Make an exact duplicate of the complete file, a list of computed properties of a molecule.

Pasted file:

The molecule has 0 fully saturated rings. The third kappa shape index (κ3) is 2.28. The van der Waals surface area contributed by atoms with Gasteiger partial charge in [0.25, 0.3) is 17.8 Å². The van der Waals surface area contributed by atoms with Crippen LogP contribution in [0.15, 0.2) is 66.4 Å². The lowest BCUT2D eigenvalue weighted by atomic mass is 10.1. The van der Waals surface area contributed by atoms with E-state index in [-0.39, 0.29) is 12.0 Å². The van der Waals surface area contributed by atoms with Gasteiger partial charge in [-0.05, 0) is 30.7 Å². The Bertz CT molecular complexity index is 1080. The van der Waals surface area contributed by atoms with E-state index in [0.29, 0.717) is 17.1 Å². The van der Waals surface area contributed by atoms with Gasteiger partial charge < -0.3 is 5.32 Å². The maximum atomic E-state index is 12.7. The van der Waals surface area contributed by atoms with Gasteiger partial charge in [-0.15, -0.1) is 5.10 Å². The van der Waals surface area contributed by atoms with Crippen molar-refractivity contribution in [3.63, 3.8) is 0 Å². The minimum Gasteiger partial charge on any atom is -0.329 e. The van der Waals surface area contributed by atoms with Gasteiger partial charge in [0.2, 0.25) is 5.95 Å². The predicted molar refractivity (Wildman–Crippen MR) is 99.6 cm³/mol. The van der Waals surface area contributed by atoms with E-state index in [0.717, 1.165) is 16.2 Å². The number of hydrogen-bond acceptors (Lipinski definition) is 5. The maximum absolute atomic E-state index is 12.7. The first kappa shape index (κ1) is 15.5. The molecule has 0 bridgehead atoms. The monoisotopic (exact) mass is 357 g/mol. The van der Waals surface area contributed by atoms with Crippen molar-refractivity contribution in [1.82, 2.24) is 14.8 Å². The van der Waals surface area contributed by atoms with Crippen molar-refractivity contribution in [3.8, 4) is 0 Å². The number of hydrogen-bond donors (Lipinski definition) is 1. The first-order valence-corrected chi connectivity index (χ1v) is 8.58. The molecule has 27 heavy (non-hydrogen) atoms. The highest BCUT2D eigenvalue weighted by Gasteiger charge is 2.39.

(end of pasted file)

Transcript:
The molecule has 0 fully saturated rings. The third kappa shape index (κ3) is 2.28. The van der Waals surface area contributed by atoms with Gasteiger partial charge in [0.25, 0.3) is 17.8 Å². The van der Waals surface area contributed by atoms with Crippen LogP contribution in [0.15, 0.2) is 66.4 Å². The lowest BCUT2D eigenvalue weighted by atomic mass is 10.1. The van der Waals surface area contributed by atoms with E-state index in [-0.39, 0.29) is 12.0 Å². The van der Waals surface area contributed by atoms with Gasteiger partial charge in [-0.05, 0) is 30.7 Å². The Bertz CT molecular complexity index is 1080. The van der Waals surface area contributed by atoms with E-state index in [0.29, 0.717) is 17.1 Å². The van der Waals surface area contributed by atoms with Gasteiger partial charge < -0.3 is 5.32 Å². The maximum atomic E-state index is 12.7. The van der Waals surface area contributed by atoms with Gasteiger partial charge in [-0.15, -0.1) is 5.10 Å². The van der Waals surface area contributed by atoms with Crippen molar-refractivity contribution in [3.63, 3.8) is 0 Å². The minimum Gasteiger partial charge on any atom is -0.329 e. The van der Waals surface area contributed by atoms with Gasteiger partial charge in [0.2, 0.25) is 5.95 Å². The predicted molar refractivity (Wildman–Crippen MR) is 99.6 cm³/mol. The van der Waals surface area contributed by atoms with E-state index in [0.717, 1.165) is 16.2 Å². The number of hydrogen-bond acceptors (Lipinski definition) is 5. The maximum absolute atomic E-state index is 12.7. The first kappa shape index (κ1) is 15.5. The molecule has 0 bridgehead atoms. The monoisotopic (exact) mass is 357 g/mol. The van der Waals surface area contributed by atoms with Crippen molar-refractivity contribution in [1.82, 2.24) is 14.8 Å². The van der Waals surface area contributed by atoms with Crippen molar-refractivity contribution in [3.8, 4) is 0 Å². The number of hydrogen-bond donors (Lipinski definition) is 1. The first-order valence-corrected chi connectivity index (χ1v) is 8.58. The molecule has 27 heavy (non-hydrogen) atoms. The highest BCUT2D eigenvalue weighted by Gasteiger charge is 2.39.